Zipporah

ZIPPORAH (zĭ-pō'ra, Heb. tsippōrâh, bird, fem. of Zippor). Daughter of Jethro or Reuel, the priest of Midian, who became the first wife of Moses (Exod.2.21). She was the mother of Gershom and Eliezer (Exod.18.1-Exod.18.6). Apparently Moses sent her back to her father during the unsettled and troublous times connected with the Exodus, though she had at least started to Egypt with him (cf. Exod.4.20; Exod.18.2).


ZIPPORAH zĭp’ ə rə (צִפֹּרָ֥ה, LXX Σεπφώρα meaning bird, one of the seven daughters of Jethro [Reuel], priest of Midian [Exod 2:21, 22], Moses’ first wife and mother of Gershom and Eliezer [Exod 2:22; 18:3f.]). When Moses returned to Egypt, Zipporah and her sons accompanied him. On the way Yahweh rebuked Moses, either because he had not been circumcised before his marriage, or because he had not circumcised his son. Zipporah reluctantly obeyed her husband by circumcising her son, and then apparently touched Moses with the bloody foreskin and declared, “Surely you are a bridegroom of blood” (Exod 4:24-26). Zipporah and her sons Gershom and Eliezer later returned to Jethro (Exod 18:2-4).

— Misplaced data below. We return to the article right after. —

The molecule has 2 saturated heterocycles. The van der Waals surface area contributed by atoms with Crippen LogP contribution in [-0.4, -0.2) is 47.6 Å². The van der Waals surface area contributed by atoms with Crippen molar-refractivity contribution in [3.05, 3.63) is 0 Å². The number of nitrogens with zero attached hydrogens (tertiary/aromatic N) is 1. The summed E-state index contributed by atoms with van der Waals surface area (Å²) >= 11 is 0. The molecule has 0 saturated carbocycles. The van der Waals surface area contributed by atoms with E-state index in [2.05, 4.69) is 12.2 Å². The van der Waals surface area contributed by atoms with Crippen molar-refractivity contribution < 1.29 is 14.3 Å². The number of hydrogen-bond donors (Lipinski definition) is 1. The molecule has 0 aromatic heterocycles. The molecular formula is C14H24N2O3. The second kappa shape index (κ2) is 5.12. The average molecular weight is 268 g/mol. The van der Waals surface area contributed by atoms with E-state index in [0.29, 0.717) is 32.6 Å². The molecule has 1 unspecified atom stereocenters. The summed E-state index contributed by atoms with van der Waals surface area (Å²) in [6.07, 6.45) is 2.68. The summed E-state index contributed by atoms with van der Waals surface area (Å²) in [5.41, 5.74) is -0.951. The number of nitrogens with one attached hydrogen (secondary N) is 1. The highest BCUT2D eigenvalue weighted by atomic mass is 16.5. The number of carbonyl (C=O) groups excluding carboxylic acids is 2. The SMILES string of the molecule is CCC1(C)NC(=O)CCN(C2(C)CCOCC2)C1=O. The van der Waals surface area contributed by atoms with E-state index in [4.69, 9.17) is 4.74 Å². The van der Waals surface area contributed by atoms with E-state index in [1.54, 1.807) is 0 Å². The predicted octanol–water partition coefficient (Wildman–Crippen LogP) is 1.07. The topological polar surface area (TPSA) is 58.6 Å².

International Standard Bible Encyclopedia (1915)

zi-po’-ra, zip’-o-ra (tsipporah; Sepphora): The Midianite wife of Moses, daughter of Jethro, also called Hobab, and probably grand-daughter of Reuel, a priest of Midian at the time Moses fled from Egypt, later succeeded at his death by Jethro, or Hobab (Ex 2:21,22; 4:25,26; 18:2-6).

Whether or not Zipporah was the "Cushite woman" (Nu 12:1) is a much-mooted question. There is little ground for anything more than speculation on the subject. The use of the words, "Cushite woman" in the mouth of Aaron and Miriam may have been merely a description of Zipporah and intended to be opprobrious, or they may have been ethnic in character and intended to denote another woman whom Moses had married, as suggested by Ewald (Gesch. des Volkes Israel, II, 252). The former view seems the more probable. The association of Midian and Cushan by Habakkuk (3:7) more than 700 years afterward may hardly be adduced to prove like close relationship between these peoples in the days of Moses.